After the minor diversion, she starts on her way again, because she has no time for handsome men without names. She prefers caves like the Rock Tunnel, the dirt and the tough-bodied Pokemon. She stumbles upon the small town of Lavender, a place of requiems and lost souls, something she does not want to worry about when she has fully focused her mind on the struggle of life. But there is no escaping death, for this is a town of melancholy, a town which cannot escape the fog, a crown around its buildings.

With the weight of this fact on her mind, she discovers her rival in the Tower, and he is less one Pokemon.

"Why are you here if your Pokemon aren't dead?" he asks, and she doesn't miss the bitterness in his voice.

She wants to turn the question back at him, but knows already. After battling him, she ascends the stairs, but is quickly assaulted by ghosts, different from the gastlies and haunters she has seen before. It begins to connect when she visits Mr. Fuji's house, learns of the hostage situation which was resulted from a botched mission in which they planned to steal cubone skulls, but it only ended in a marowak's death and an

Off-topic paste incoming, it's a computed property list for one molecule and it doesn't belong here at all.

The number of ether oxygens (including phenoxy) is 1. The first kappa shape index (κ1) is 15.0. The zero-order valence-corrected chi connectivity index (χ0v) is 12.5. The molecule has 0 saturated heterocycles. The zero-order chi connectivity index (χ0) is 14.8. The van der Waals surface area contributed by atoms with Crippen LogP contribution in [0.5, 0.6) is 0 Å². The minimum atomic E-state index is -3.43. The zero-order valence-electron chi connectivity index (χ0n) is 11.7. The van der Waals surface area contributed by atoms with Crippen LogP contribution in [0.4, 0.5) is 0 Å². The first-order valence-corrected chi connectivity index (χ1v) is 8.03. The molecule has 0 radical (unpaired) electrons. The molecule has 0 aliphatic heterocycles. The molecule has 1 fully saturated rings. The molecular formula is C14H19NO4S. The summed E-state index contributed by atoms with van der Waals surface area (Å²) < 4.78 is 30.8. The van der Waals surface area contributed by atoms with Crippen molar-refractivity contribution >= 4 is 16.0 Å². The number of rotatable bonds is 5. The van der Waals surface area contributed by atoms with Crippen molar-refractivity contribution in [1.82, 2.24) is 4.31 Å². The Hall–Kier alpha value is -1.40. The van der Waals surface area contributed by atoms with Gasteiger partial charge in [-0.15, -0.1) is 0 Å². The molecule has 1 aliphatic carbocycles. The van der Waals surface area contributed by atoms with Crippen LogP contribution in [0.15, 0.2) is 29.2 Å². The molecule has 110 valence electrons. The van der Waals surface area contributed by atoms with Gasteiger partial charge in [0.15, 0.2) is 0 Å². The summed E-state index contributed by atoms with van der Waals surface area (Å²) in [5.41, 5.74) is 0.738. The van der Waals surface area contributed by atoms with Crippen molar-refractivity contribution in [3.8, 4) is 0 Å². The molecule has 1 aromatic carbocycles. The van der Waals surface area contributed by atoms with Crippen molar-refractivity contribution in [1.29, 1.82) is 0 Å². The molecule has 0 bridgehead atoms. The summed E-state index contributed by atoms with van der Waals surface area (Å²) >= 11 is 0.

"The world has fallen into the quiet clutches of Team Rocket," a boy at Mr. Fuji's house tells her. He holds the orphaned cubone in his arms, and her Pokedex tells her that it wears the skull of its deceased mother. "They will kill anything and anyone that comes between them and their power over the world."

Her stomach hurts thinking about it all. She had thought them harmless, petty thieves, and this event has proved her wrong. This is not what she wants in her adventure, but she realizes that it is a necessity—it is life, and with life comes good and bad, and concerns to weigh on her shoulders.

"You'll need the Silph Scope if you want to get to the top of the Pokemon Tower," the boy goes on when she tells him about the ghosts she had seen. His eyes are sad, like everyone else's in this town. "It has been stolen by Team Rocket, though. It'll be no easy feat to get it back."

And those eyes ask her—beg her—to do something about it, even though she's just a passing trainer, a little girl in a skirt and tube socks and too many rose-colored delusions.

Lead decides to look first in Celadon City, marks her map with a red 'x' and smiles at her steadily growing ivysaur. She finds she loves the city lights; they suit her much better than Pallet Town's dimly lit streets.